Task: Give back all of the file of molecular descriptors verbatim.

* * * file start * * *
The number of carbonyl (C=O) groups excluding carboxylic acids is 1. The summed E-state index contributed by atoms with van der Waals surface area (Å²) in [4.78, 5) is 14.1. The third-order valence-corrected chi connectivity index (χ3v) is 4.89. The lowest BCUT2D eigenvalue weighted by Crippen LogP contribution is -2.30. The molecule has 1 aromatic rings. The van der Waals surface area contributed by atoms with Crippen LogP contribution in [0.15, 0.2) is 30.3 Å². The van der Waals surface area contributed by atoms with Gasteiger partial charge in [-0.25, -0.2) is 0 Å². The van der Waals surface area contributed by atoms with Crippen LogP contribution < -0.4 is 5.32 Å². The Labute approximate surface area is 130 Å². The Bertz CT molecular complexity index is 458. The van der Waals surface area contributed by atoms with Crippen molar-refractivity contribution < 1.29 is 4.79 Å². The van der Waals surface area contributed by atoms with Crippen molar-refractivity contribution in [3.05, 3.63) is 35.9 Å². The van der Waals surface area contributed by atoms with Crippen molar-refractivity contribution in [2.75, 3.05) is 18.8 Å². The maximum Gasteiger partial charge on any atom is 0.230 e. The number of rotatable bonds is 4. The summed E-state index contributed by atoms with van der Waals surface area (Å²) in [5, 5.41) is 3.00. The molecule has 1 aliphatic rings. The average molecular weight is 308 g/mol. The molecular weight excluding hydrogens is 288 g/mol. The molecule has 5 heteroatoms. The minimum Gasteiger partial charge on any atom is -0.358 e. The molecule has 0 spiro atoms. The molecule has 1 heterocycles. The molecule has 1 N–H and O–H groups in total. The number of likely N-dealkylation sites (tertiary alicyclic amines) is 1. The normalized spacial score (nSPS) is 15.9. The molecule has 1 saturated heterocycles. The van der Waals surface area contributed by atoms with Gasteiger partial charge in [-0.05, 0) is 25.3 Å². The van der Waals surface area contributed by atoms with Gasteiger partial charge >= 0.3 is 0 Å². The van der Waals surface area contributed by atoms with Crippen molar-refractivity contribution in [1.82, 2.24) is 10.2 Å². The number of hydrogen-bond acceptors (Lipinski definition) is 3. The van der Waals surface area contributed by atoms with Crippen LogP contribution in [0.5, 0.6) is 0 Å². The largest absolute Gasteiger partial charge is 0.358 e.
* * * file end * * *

The number of carbonyl (C=O) groups excluding carboxylic acids is 1. The summed E-state index contributed by atoms with van der Waals surface area (Å²) in [4.78, 5) is 14.1. The third-order valence-corrected chi connectivity index (χ3v) is 4.89. The lowest BCUT2D eigenvalue weighted by Crippen LogP contribution is -2.30. The molecule has 1 aromatic rings. The van der Waals surface area contributed by atoms with Crippen LogP contribution in [0.15, 0.2) is 30.3 Å². The van der Waals surface area contributed by atoms with Gasteiger partial charge in [-0.25, -0.2) is 0 Å². The van der Waals surface area contributed by atoms with Crippen LogP contribution < -0.4 is 5.32 Å². The Labute approximate surface area is 130 Å². The Bertz CT molecular complexity index is 458. The van der Waals surface area contributed by atoms with Crippen molar-refractivity contribution < 1.29 is 4.79 Å². The van der Waals surface area contributed by atoms with Crippen molar-refractivity contribution in [3.05, 3.63) is 35.9 Å². The van der Waals surface area contributed by atoms with Crippen molar-refractivity contribution in [2.75, 3.05) is 18.8 Å². The maximum Gasteiger partial charge on any atom is 0.230 e. The number of rotatable bonds is 4. The summed E-state index contributed by atoms with van der Waals surface area (Å²) in [5, 5.41) is 3.00. The molecule has 1 aliphatic rings. The average molecular weight is 308 g/mol. The molecular weight excluding hydrogens is 288 g/mol. The molecule has 5 heteroatoms. The minimum Gasteiger partial charge on any atom is -0.358 e. The molecule has 0 spiro atoms. The molecule has 1 heterocycles. The molecule has 1 N–H and O–H groups in total. The number of likely N-dealkylation sites (tertiary alicyclic amines) is 1. The normalized spacial score (nSPS) is 15.9. The molecule has 1 saturated heterocycles. The van der Waals surface area contributed by atoms with Gasteiger partial charge in [-0.05, 0) is 25.3 Å². The van der Waals surface area contributed by atoms with Gasteiger partial charge >= 0.3 is 0 Å². The van der Waals surface area contributed by atoms with Crippen molar-refractivity contribution in [1.82, 2.24) is 10.2 Å². The number of hydrogen-bond acceptors (Lipinski definition) is 3. The van der Waals surface area contributed by atoms with Crippen LogP contribution in [0.5, 0.6) is 0 Å². The largest absolute Gasteiger partial charge is 0.358 e.